AT&T and DOJ close on SportsNet settlement, but DirecTV not close to carrying channel

DirecTV dish

The U.S. Department of Justice and AT&T are reportedly close to settling a lawsuit over alleged antitrust violations committed by DirecTV in regard to regional sports network TWC SportsNet LA. 

But according to the Los Angeles Times, which broke the news, the deal will not require AT&T to put the exclusive local TV channel for the Los Angeles Dodgers on DirecTV.

According to the report, AT&T wants to clear the decks with the DOJ so that new business—specifically, the wireless giant’s $85.4 billion bid to buy Time Warner Inc.—can proceed through its regulatory process. 

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The LA Times said a key settlement condition would be that AT&T control its program licensing negotiators more carefully, even monitoring their communications.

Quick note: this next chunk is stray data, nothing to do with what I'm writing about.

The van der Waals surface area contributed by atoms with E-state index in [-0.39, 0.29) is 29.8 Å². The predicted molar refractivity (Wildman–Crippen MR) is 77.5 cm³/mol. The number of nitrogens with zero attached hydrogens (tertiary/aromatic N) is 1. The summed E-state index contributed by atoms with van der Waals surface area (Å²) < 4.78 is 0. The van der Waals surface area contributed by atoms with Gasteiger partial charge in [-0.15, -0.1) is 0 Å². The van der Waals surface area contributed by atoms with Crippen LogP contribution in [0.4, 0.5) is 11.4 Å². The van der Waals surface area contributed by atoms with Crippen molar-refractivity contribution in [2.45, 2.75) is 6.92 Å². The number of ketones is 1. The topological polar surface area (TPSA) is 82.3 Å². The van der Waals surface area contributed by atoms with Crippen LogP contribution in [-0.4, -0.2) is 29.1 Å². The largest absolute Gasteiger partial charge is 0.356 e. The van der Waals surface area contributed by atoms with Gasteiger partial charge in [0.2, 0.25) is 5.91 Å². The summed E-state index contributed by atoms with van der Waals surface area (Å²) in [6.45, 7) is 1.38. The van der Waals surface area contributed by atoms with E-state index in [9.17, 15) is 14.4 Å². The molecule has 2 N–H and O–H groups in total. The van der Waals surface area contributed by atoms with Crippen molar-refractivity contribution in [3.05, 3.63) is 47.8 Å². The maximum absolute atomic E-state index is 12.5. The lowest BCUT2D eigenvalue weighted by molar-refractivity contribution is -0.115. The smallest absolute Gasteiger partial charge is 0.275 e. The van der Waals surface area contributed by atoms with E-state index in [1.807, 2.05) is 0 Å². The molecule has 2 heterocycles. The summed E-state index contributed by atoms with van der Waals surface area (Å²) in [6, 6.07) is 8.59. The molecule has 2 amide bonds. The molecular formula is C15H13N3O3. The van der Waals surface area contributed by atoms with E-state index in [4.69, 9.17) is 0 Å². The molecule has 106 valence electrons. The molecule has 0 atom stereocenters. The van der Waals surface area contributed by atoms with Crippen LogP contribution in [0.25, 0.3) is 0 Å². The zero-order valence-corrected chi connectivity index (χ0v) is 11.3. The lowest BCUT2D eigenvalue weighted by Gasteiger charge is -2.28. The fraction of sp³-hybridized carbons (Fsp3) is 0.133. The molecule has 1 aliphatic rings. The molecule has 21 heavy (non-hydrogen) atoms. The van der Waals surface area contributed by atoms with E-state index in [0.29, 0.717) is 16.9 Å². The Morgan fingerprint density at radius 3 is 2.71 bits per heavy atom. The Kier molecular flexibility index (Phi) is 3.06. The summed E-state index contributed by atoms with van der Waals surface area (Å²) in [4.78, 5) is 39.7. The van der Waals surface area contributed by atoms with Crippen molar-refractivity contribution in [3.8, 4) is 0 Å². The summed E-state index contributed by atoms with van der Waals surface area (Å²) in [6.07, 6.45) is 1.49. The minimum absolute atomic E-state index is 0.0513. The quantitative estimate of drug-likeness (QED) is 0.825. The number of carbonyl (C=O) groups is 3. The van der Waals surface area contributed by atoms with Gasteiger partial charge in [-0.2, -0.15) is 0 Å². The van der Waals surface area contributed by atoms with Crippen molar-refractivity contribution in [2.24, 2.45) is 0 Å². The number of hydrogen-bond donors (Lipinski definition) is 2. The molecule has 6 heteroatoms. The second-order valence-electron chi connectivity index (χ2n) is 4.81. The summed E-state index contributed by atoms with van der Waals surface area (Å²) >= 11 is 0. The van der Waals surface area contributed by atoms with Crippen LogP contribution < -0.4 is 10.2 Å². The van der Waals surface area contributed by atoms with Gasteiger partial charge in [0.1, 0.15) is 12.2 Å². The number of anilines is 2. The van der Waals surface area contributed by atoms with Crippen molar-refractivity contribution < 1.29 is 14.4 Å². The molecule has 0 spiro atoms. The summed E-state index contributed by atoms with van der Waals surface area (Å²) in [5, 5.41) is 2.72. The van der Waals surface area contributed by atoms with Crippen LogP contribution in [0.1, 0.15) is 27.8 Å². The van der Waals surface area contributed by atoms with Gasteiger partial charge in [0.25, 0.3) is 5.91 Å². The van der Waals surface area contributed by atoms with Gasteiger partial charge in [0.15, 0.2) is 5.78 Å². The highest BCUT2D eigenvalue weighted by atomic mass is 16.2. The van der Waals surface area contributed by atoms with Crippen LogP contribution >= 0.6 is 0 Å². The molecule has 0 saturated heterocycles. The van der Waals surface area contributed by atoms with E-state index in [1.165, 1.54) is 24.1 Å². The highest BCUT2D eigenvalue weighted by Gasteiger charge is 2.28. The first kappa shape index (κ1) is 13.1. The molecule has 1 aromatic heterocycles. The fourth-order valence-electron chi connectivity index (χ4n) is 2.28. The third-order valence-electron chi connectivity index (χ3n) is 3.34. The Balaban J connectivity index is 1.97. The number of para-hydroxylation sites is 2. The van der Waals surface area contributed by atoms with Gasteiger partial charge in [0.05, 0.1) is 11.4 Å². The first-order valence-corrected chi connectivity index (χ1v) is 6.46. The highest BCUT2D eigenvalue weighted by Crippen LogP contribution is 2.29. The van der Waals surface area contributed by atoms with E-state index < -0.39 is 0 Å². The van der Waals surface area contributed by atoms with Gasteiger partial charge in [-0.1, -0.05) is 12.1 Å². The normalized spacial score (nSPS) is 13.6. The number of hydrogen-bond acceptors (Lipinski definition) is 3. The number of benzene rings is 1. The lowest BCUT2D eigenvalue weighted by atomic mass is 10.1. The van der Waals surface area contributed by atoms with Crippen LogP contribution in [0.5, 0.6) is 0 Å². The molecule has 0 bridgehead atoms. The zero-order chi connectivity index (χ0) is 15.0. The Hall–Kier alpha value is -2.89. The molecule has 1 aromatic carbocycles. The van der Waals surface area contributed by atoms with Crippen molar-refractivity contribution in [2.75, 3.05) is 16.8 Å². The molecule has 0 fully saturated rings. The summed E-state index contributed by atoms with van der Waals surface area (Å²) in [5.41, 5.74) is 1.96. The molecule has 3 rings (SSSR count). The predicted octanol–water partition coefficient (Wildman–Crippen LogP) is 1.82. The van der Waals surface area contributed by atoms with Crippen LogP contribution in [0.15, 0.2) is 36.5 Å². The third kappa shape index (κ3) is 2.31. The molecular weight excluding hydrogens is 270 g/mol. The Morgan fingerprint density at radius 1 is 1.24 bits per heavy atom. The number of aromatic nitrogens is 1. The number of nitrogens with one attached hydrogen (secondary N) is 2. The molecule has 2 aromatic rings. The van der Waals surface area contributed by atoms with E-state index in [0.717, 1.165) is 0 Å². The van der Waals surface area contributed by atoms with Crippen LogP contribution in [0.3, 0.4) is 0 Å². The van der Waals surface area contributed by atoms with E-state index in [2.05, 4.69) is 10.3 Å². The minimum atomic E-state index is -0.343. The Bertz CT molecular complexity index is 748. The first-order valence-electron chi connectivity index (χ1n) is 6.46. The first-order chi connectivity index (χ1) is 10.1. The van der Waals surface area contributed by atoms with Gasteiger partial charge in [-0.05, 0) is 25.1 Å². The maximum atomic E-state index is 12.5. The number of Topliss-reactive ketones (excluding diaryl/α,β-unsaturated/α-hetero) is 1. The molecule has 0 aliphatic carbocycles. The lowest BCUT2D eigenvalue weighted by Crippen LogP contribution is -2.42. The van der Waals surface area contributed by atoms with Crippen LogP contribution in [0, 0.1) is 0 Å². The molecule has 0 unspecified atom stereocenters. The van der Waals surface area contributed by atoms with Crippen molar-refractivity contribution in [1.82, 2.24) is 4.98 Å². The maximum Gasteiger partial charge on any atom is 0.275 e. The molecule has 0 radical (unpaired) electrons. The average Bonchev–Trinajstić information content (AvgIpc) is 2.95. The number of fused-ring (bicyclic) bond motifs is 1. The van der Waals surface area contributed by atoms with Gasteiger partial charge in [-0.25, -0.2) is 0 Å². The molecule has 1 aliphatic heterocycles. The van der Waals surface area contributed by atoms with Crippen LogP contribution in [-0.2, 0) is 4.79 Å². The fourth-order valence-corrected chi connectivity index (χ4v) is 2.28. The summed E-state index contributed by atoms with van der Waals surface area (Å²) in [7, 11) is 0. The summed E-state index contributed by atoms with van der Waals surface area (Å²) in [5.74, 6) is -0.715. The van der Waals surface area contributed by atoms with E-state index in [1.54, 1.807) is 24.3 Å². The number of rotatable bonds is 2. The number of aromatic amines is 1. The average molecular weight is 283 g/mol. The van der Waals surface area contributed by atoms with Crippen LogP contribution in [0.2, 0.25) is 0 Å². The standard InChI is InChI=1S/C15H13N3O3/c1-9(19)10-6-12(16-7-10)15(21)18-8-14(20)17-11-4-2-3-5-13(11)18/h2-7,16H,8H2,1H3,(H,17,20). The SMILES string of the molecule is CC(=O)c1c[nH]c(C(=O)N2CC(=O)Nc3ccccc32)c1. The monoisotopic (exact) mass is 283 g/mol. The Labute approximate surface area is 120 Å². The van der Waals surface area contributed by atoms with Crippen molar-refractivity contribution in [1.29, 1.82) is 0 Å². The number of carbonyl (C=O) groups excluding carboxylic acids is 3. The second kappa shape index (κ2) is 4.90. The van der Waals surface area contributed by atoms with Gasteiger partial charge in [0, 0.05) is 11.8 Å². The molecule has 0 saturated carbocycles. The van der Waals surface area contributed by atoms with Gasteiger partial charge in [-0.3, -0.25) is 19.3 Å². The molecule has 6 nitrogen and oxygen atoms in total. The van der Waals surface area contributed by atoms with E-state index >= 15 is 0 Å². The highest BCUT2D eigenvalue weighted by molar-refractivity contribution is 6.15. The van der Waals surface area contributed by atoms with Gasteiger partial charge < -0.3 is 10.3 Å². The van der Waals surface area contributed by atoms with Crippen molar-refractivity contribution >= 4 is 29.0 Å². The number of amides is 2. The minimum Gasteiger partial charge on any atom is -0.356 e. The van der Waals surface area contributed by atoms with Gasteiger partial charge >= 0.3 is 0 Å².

AT&T hasn’t commented on this. 

RELATED: DirecTV wants SportsNet LA suit tossed, says it was just protecting itself after getting burned by Lakers channel

SportsNet LA was launched 2014 by the erstwhile Time Warner Cable, before the MSO was purchased by Charter Communications, on the back of a 25-year, $8.4 billion deal with the Dodgers. 

To date, the RSN has only one major carrier in the Los Angeles area, the TWC system, now branded as Spectrum and controlled by Charter, accounting for 40% of the market. This means that local baseball fans are about to start their fourth Dodgers season with local games not picked up nationally by ESPN, Turner Networks or FOX blacked out in more than half the Southern California region.

For its part, the region’s No. 2 pay-TV operator, DirecTV, and its top program licensing exec, Dan York, have been accused of colluding with other operators, to hold SportsNet LA at bay. 

Two years earlier, TWC launched another SportsNet channel, built on a 20-year, $3 billion deal with the LA Lakers. According to DOJ narrative, DirecTV was forced to cave into TWC’s carriage demands after virtually every other operator in the Southern California region signed on for the Lakers RSN.

Unconvinced that interest in pro baseball matched TWC’s licensing demands, York and his team allegedly communicated with other operators, AT&T U-verse among them, to make sure they didn’t break ranks and sign a carriage deal for the Dodgers channel. 

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